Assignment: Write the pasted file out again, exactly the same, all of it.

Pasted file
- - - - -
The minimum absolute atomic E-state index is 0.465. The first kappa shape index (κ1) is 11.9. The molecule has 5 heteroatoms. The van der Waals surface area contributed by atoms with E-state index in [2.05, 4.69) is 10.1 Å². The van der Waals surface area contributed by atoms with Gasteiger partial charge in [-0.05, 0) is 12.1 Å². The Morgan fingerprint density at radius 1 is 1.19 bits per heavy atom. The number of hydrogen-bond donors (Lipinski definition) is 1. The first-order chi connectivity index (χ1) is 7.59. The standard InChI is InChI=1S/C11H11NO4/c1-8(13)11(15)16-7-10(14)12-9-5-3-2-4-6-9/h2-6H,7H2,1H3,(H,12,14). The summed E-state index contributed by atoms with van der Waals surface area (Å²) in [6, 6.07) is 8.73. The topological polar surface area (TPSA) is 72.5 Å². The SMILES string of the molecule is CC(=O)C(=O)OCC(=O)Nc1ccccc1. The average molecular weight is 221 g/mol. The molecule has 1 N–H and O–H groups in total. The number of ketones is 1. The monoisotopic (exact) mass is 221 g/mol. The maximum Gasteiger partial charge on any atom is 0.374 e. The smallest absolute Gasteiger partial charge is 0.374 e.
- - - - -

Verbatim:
The minimum absolute atomic E-state index is 0.465. The first kappa shape index (κ1) is 11.9. The molecule has 5 heteroatoms. The van der Waals surface area contributed by atoms with E-state index in [2.05, 4.69) is 10.1 Å². The van der Waals surface area contributed by atoms with Gasteiger partial charge in [-0.05, 0) is 12.1 Å². The Morgan fingerprint density at radius 1 is 1.19 bits per heavy atom. The number of hydrogen-bond donors (Lipinski definition) is 1. The first-order chi connectivity index (χ1) is 7.59. The standard InChI is InChI=1S/C11H11NO4/c1-8(13)11(15)16-7-10(14)12-9-5-3-2-4-6-9/h2-6H,7H2,1H3,(H,12,14). The summed E-state index contributed by atoms with van der Waals surface area (Å²) in [6, 6.07) is 8.73. The topological polar surface area (TPSA) is 72.5 Å². The SMILES string of the molecule is CC(=O)C(=O)OCC(=O)Nc1ccccc1. The average molecular weight is 221 g/mol. The molecule has 1 N–H and O–H groups in total. The number of ketones is 1. The monoisotopic (exact) mass is 221 g/mol. The maximum Gasteiger partial charge on any atom is 0.374 e. The smallest absolute Gasteiger partial charge is 0.374 e.